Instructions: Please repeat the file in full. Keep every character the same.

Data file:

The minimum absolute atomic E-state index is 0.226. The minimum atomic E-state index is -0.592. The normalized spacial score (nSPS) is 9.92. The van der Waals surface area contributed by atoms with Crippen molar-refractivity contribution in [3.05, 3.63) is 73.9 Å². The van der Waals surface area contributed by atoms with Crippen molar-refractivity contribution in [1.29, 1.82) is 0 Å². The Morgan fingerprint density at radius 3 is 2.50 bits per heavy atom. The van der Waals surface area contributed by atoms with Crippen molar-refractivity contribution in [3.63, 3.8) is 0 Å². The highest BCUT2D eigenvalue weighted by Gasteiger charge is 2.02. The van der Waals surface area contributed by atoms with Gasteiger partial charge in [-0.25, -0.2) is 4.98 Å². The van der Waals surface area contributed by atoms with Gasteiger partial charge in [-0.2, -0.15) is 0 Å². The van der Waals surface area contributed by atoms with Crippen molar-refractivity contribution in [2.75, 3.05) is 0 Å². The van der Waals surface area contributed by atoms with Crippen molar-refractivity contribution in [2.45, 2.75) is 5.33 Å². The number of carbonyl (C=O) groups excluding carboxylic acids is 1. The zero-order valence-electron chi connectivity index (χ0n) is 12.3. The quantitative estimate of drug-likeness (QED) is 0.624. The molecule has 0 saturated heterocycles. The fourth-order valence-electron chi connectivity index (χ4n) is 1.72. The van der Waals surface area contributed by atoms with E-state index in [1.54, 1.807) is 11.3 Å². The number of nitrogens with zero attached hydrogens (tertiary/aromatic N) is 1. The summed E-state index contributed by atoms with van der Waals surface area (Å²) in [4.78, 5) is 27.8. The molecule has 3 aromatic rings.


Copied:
The minimum absolute atomic E-state index is 0.226. The minimum atomic E-state index is -0.592. The normalized spacial score (nSPS) is 9.92. The van der Waals surface area contributed by atoms with Crippen molar-refractivity contribution in [3.05, 3.63) is 73.9 Å². The van der Waals surface area contributed by atoms with Crippen molar-refractivity contribution in [1.29, 1.82) is 0 Å². The Morgan fingerprint density at radius 3 is 2.50 bits per heavy atom. The van der Waals surface area contributed by atoms with Crippen molar-refractivity contribution in [3.63, 3.8) is 0 Å². The highest BCUT2D eigenvalue weighted by Gasteiger charge is 2.02. The van der Waals surface area contributed by atoms with Gasteiger partial charge in [-0.25, -0.2) is 4.98 Å². The van der Waals surface area contributed by atoms with Gasteiger partial charge in [-0.2, -0.15) is 0 Å². The van der Waals surface area contributed by atoms with Crippen molar-refractivity contribution in [2.75, 3.05) is 0 Å². The van der Waals surface area contributed by atoms with Crippen molar-refractivity contribution in [2.45, 2.75) is 5.33 Å². The number of carbonyl (C=O) groups excluding carboxylic acids is 1. The zero-order valence-electron chi connectivity index (χ0n) is 12.3. The quantitative estimate of drug-likeness (QED) is 0.624. The molecule has 0 saturated heterocycles. The fourth-order valence-electron chi connectivity index (χ4n) is 1.72. The van der Waals surface area contributed by atoms with E-state index in [1.54, 1.807) is 11.3 Å². The number of nitrogens with zero attached hydrogens (tertiary/aromatic N) is 1. The summed E-state index contributed by atoms with van der Waals surface area (Å²) in [4.78, 5) is 27.8. The molecule has 3 aromatic rings.